Sant’Ana, R.R.A.; Caprestano, C.A.; Nodari, R.O.; Agapito-Tenfen, S.Z. PEG-Delivered CRISPR-Cas9 Ribonucleoproteins System for Gene-Editing Screening of Maize Protoplasts. Genes2020, 11, 1029.
Sant’Ana, R.R.A.; Caprestano, C.A.; Nodari, R.O.; Agapito-Tenfen, S.Z. PEG-Delivered CRISPR-Cas9 Ribonucleoproteins System for Gene-Editing Screening of Maize Protoplasts. Genes 2020, 11, 1029.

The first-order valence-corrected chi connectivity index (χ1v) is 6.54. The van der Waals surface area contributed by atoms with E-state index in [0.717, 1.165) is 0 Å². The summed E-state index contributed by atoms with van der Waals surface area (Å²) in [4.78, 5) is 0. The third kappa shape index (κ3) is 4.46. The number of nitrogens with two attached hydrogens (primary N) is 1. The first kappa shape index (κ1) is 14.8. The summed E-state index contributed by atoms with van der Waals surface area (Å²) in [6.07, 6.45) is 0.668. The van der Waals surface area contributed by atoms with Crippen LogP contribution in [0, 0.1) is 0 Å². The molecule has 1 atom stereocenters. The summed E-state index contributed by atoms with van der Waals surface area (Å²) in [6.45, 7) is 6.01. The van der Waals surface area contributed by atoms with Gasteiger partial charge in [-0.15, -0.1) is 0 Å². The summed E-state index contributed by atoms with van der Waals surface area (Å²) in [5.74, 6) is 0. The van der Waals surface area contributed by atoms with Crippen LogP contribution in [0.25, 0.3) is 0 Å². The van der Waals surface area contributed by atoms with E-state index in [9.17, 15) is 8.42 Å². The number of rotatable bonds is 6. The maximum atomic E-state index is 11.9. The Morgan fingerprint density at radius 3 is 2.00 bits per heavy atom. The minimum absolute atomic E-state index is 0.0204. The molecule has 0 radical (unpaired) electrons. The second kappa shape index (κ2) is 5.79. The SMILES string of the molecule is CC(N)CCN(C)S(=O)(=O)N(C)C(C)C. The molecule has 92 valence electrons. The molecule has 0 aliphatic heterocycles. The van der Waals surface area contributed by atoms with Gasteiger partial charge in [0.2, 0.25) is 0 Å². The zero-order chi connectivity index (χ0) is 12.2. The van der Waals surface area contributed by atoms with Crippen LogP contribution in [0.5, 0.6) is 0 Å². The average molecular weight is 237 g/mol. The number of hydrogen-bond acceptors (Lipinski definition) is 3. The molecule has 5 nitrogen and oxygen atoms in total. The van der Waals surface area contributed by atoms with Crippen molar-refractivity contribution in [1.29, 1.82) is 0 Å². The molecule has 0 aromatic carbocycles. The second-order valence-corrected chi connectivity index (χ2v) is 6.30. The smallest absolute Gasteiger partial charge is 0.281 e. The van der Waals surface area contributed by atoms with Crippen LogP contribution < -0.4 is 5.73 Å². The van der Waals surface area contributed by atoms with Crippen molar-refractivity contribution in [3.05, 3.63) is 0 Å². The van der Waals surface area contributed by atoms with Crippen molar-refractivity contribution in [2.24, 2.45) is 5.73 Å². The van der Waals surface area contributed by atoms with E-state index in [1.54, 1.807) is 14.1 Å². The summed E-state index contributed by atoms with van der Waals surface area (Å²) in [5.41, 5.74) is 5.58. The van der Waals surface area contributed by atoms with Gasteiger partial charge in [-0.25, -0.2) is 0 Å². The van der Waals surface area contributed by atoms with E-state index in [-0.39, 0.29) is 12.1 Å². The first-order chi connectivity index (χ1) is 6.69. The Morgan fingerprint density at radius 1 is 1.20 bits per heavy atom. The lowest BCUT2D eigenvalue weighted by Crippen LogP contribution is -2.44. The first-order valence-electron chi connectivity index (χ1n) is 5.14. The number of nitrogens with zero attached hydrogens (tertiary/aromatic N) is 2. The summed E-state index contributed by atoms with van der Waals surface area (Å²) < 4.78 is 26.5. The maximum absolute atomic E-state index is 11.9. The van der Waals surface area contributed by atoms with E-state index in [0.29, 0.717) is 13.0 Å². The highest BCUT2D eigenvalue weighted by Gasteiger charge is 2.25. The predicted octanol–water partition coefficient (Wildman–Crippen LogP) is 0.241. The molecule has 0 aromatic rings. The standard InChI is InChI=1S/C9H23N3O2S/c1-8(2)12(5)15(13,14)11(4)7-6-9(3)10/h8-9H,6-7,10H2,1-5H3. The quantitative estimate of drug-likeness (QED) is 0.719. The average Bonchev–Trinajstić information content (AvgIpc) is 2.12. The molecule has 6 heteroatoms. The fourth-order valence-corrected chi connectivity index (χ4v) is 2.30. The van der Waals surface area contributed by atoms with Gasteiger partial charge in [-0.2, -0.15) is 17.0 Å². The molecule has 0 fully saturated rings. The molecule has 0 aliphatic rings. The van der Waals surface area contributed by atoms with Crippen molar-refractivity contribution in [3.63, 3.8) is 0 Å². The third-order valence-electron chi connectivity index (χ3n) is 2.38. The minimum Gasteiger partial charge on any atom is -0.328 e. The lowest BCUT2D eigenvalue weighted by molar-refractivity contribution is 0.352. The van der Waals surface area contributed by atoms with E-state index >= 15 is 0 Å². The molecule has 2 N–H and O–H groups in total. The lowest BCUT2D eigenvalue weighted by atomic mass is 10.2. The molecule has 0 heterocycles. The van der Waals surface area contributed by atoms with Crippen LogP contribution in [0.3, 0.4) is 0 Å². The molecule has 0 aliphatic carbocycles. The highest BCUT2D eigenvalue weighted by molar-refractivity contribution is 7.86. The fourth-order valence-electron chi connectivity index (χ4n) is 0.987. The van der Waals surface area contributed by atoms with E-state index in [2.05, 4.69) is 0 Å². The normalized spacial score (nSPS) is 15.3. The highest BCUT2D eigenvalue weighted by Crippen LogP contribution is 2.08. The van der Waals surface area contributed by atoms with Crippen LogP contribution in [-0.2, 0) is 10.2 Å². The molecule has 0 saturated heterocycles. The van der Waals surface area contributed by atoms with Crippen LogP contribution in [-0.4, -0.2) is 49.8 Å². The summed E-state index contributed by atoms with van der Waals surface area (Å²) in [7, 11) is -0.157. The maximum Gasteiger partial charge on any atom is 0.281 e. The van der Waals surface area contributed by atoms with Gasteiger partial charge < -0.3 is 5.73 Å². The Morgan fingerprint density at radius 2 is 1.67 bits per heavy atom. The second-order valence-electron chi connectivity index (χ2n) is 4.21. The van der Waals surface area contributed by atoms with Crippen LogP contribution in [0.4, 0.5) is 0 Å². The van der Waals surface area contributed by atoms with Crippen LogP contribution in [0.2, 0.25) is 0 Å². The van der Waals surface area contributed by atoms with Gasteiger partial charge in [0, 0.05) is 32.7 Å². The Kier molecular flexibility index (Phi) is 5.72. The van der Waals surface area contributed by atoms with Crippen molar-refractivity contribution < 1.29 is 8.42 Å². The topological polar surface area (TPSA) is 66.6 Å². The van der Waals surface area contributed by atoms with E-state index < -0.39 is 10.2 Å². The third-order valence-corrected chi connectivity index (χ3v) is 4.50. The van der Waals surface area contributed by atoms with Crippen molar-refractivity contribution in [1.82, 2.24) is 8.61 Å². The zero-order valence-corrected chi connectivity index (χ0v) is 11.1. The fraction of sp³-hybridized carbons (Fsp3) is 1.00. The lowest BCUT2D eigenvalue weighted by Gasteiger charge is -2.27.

CRISPR-Cas9 technology allows the modification of DNA sequences in vivo at the location of interest. Although CRISPR-Cas9 can produce genomic changes that do not require DNA vector carriers, the use of transgenesis for stable integration of DNA coding for gene-editing tools into plant genomes is still the most used approach and it can generate unintended transgenic integrations, while Cas9 prolonged expression can increase cleavage at off-target sites. In addition, the selection of genetically modified cells from millions of treated cells, especially plant cells, is still challenging. These downfalls can be avoided with the delivery of preassembled ribonucleoprotein complexes (RNPs) composed of purified recombinant enzyme Cas9 and in vitro- transcribed guide RNA (gRNA) molecules in a protoplast system. We therefore aimed to develop the first DNA-free protocol for gene-editing in maize and introduced RNPs into their protoplasts with PEG 4000. We performed effective transformation of maize protoplasts using different gRNAs sequences targeting the inositol phosphate kinase gene and applying two different exposure times to RNPs. Using low-cost Sanger sequencing protocol, we observed an efficiency rate of 0.85 up to 5.85%, which is equivalent to DNA-free protocols used in other plant species. A positive correlation was displayed between exposure time and mutation frequency. Mutation frequency was gRNA sequence- and exposure time-dependent. In summary, we demonstrated the suitability of RNP transfection as an effective screening platform for gene-editing in maize. This efficient and relatively easy assay method for selection of gRNA suitable for editing of gene of interest will be highly useful for genome editing in maize, since genome size and GC-content are large and high in maize genome, respectively. Nevertheless, the large amplitude of mutations at target site requires scrutiny when checking mutations at off-target sites and potential safety concerns.
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